By Tanya Lewis
No man wants to be cuckolded. But the males of many species actually stick around to raise offspring that aren't their own, so long as the effort doesn't cost them much, new research suggests.
An analysis of several animal studies found that males whose mates had strayed were, on average, 12 percent less likely to care for their offspring than other males. Even so, a high proportion of male animals care for offspring that may not have been theirs. They did so as long as the likelihood of cuckoldry was low and providing care would not harm the males' own future reproductive prospects. The findings were detailed Tuesday in the journal PLOS Biology.
"The vast majority of species studied show some level of cuckoldry," study leader Charlie Cornwallis of Lund University, Sweden, told LiveScience. The question is, "why should those males continue caring when those offspring don't have their genes?"
Being a caring father takes work. By one estimate, the amount of effort a typical garden bird expends rearing chicks is the bird-equivalent of cycling the Tour de France. It stands to reason that male animals should only spend this much effort on their own offspring. Yet, bafflingly, research shows that males of many species continue to care for young they did not sire. [The Animal Kingdom's Most Devoted Dads]
Cornwallis and colleagues conducted a meta-analysis of 62 studies of paternity and parental care in 50 different species of insects, fish, birds and mammals. To explain why males care for offspring that someone else might have sired, the researchers considered factors such as whether the males were aware of the female philandering, the likelihood of cuckoldry and the cost of caring for non-biological offspring.
As the researchers wrote in the study, "Are cuckolded males that maintain care blissfully ignorant or selfless dupes?"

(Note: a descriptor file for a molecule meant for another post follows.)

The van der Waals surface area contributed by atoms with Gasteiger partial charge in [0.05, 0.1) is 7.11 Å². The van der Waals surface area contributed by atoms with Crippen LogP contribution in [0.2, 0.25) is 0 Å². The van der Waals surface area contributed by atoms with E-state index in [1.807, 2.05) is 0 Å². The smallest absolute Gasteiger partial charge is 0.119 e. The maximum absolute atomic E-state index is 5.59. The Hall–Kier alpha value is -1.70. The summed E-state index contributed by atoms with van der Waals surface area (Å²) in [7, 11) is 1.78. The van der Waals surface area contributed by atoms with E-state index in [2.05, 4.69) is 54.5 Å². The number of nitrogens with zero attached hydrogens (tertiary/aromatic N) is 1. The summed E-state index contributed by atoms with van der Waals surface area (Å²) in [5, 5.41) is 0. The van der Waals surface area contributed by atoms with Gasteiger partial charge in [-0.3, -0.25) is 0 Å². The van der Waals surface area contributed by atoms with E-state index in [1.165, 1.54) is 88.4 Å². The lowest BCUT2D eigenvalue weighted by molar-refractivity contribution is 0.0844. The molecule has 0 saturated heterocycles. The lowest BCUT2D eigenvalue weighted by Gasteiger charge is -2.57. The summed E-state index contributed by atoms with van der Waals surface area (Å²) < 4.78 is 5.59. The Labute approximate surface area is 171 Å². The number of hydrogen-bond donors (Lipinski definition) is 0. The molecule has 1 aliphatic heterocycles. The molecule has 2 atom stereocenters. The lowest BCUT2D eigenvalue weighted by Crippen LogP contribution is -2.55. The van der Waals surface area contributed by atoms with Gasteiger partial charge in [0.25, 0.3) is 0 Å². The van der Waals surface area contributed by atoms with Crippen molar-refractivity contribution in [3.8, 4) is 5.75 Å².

Perhaps neither, it turns out. Overall, males care for young from other males unless there's a high risk of being cuckolded, or providing care hurts a male's future prospects of producing his own offspring, the findings suggest.
The results showed a huge variation across species in how males responded to cuckoldry, or perceived cuckoldry. For example, male three-spined stickleback fish provide a high level of parental care because females are less promiscuous and caring for young carries little cost. Chacma baboons, by contrast, suffer rampant cuckoldry and have a lot to lose by caring for the offspring of other males.
Human males fall somewhere in between; they tend to provide less care for children they don't perceive as their own, but that reduction is "quite weak" compared with some other species, Cornwallis said.
Often, "males end up with a mixed bag of some of their offspring and some from other males," Cornwallis said. The cost of caring for those other offspring may be low, and if a male deserts them, he risks losing his own offspring, too.
The study reveals "the simple expectation that you shouldn't care for children that aren't your own is more complex than that," Cornwallis said.
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